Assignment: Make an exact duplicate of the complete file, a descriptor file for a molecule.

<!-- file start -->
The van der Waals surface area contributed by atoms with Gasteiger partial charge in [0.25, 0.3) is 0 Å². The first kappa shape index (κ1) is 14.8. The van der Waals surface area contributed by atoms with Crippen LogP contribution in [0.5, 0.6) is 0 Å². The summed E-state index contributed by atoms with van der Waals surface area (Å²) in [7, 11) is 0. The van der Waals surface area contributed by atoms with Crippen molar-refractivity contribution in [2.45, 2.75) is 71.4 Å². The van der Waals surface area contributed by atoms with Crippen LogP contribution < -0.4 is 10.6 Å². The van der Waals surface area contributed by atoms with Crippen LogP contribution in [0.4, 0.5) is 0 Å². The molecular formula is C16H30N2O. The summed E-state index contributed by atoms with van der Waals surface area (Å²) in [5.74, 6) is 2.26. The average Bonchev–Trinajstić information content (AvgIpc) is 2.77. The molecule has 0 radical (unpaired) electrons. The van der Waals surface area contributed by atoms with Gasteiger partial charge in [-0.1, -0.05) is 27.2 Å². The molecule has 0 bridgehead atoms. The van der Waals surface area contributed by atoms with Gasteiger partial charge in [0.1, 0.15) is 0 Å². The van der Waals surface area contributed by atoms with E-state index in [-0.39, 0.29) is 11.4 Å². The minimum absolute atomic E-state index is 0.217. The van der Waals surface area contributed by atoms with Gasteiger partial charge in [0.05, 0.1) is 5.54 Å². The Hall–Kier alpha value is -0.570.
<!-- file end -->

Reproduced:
The van der Waals surface area contributed by atoms with Gasteiger partial charge in [0.25, 0.3) is 0 Å². The first kappa shape index (κ1) is 14.8. The van der Waals surface area contributed by atoms with Crippen LogP contribution in [0.5, 0.6) is 0 Å². The summed E-state index contributed by atoms with van der Waals surface area (Å²) in [7, 11) is 0. The van der Waals surface area contributed by atoms with Crippen molar-refractivity contribution in [2.45, 2.75) is 71.4 Å². The van der Waals surface area contributed by atoms with Crippen LogP contribution < -0.4 is 10.6 Å². The van der Waals surface area contributed by atoms with Crippen LogP contribution in [0.4, 0.5) is 0 Å². The molecular formula is C16H30N2O. The summed E-state index contributed by atoms with van der Waals surface area (Å²) in [5.74, 6) is 2.26. The average Bonchev–Trinajstić information content (AvgIpc) is 2.77. The molecule has 0 radical (unpaired) electrons. The van der Waals surface area contributed by atoms with Gasteiger partial charge in [-0.1, -0.05) is 27.2 Å². The molecule has 0 bridgehead atoms. The van der Waals surface area contributed by atoms with Gasteiger partial charge in [0.1, 0.15) is 0 Å². The van der Waals surface area contributed by atoms with E-state index in [-0.39, 0.29) is 11.4 Å². The minimum absolute atomic E-state index is 0.217. The van der Waals surface area contributed by atoms with Gasteiger partial charge in [0.05, 0.1) is 5.54 Å². The Hall–Kier alpha value is -0.570.